Jan. 24 (Bloomberg) -- Rubber dropped to the lowest level in a week after the International Monetary Fund cut its global growth forecast for 2013, raising concern demand for the commodity used in tires will falter.
The contract for delivery in June lost 0.3 percent to end at 307.3 yen a kilogram ($3,439 a metric ton) on the Tokyo Commodity Exchange, the lowest closing price since Jan. 17.
The world economy will expand 3.5 percent this year, less than the 3.6 percent forecast in October, the Washington-based agency said yesterday in an update of its World Economic Outlook report. Crude oil, used to make synthetic rubber, traded near the lowest level in a week in New York.
“The decline was because of the concern over slow economic growth,” Gu Jiong, an analyst at commodity broker Yutaka Shoji Co., said by phone from Tokyo. Buyers in China, the world’s largest user, may not accelerate purchases ahead of the Lunar New Year holidays next month as inventories are near the highest level in more than two years, he said.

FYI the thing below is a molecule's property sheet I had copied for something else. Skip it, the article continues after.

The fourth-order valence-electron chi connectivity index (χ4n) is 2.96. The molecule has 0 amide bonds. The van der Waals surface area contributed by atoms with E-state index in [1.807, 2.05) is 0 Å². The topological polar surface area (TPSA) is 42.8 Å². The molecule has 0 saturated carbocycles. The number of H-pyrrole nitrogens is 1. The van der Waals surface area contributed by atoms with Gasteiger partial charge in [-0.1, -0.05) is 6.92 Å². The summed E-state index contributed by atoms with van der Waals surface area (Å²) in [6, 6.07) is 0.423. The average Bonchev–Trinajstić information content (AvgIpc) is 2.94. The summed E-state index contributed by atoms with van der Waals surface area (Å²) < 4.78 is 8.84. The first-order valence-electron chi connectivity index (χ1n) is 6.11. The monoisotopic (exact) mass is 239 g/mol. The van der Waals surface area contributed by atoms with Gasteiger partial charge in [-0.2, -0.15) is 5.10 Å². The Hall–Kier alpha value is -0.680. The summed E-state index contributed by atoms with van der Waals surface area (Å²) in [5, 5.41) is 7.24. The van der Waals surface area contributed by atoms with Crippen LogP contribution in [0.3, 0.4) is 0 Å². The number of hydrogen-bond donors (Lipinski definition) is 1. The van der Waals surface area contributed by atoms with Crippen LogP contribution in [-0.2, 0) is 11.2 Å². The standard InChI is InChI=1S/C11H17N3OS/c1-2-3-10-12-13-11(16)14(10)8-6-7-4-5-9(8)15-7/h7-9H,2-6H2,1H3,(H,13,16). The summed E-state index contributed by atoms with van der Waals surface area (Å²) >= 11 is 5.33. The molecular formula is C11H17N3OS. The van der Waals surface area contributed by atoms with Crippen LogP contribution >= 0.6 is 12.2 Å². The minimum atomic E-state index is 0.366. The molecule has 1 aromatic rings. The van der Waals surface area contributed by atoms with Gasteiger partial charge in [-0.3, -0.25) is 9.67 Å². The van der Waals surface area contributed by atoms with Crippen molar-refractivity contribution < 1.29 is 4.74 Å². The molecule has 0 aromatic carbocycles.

Natural-rubber inventories stood at 101,330 tons on Jan. 17, according to the Shanghai Futures Exchange. That was 152 tons below the level on Jan. 10, the highest since March 2010.
Futures rose 0.6 percent earlier today after data showed manufacturing in China is expanding at the fastest pace in two years, Gu said. The preliminary reading of a Purchasing Managers’ Index was 51.9 in January, according to HSBC Holdings Plc and Markit Economics. That compares with the 51.5 final reading for December and the 51.7 median estimate of 17 analysts surveyed by Bloomberg News.
Rubber for delivery in May fell 1.7 percent to close at 25,640 yuan ($4,122) a ton on the Shanghai Futures Exchange. Thai rubber free-on-board lost 1 percent to 97.55 baht ($3.27) a kilogram, according to the Rubber Research Institute of Thailand.
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